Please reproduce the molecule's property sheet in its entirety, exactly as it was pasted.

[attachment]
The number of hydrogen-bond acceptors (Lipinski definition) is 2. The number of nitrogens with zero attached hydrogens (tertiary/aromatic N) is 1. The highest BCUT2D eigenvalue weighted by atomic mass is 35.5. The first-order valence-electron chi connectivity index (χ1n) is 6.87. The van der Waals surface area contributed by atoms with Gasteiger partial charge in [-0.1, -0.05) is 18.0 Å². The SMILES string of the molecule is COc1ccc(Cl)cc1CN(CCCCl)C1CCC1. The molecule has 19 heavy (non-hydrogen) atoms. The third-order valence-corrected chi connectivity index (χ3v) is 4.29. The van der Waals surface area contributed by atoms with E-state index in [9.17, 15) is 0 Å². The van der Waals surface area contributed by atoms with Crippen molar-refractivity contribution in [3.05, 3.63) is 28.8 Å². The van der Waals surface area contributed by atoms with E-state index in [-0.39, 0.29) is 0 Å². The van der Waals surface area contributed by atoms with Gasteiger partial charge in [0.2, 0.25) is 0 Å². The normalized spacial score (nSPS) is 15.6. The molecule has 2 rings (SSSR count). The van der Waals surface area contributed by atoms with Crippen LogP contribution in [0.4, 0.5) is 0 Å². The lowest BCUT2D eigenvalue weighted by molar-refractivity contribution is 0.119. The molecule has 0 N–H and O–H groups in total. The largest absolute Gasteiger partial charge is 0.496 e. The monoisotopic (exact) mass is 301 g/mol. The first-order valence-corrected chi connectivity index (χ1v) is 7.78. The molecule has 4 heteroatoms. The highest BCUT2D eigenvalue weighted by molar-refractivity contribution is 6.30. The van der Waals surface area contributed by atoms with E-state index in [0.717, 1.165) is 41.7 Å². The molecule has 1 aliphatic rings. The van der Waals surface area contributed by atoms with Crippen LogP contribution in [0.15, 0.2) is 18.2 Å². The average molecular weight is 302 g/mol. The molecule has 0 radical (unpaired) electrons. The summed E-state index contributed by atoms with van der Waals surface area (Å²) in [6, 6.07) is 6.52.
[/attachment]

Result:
The number of hydrogen-bond acceptors (Lipinski definition) is 2. The number of nitrogens with zero attached hydrogens (tertiary/aromatic N) is 1. The highest BCUT2D eigenvalue weighted by atomic mass is 35.5. The first-order valence-electron chi connectivity index (χ1n) is 6.87. The van der Waals surface area contributed by atoms with Gasteiger partial charge in [-0.1, -0.05) is 18.0 Å². The SMILES string of the molecule is COc1ccc(Cl)cc1CN(CCCCl)C1CCC1. The molecule has 19 heavy (non-hydrogen) atoms. The third-order valence-corrected chi connectivity index (χ3v) is 4.29. The van der Waals surface area contributed by atoms with E-state index in [9.17, 15) is 0 Å². The van der Waals surface area contributed by atoms with Crippen molar-refractivity contribution in [3.05, 3.63) is 28.8 Å². The van der Waals surface area contributed by atoms with E-state index in [-0.39, 0.29) is 0 Å². The van der Waals surface area contributed by atoms with Gasteiger partial charge in [0.2, 0.25) is 0 Å². The normalized spacial score (nSPS) is 15.6. The molecule has 2 rings (SSSR count). The van der Waals surface area contributed by atoms with Crippen LogP contribution in [0.4, 0.5) is 0 Å². The lowest BCUT2D eigenvalue weighted by molar-refractivity contribution is 0.119. The molecule has 0 N–H and O–H groups in total. The largest absolute Gasteiger partial charge is 0.496 e. The monoisotopic (exact) mass is 301 g/mol. The first-order valence-corrected chi connectivity index (χ1v) is 7.78. The molecule has 4 heteroatoms. The highest BCUT2D eigenvalue weighted by molar-refractivity contribution is 6.30. The van der Waals surface area contributed by atoms with E-state index in [0.717, 1.165) is 41.7 Å². The molecule has 1 aliphatic rings. The van der Waals surface area contributed by atoms with Crippen LogP contribution in [0.15, 0.2) is 18.2 Å². The average molecular weight is 302 g/mol. The molecule has 0 radical (unpaired) electrons. The summed E-state index contributed by atoms with van der Waals surface area (Å²) in [6, 6.07) is 6.52.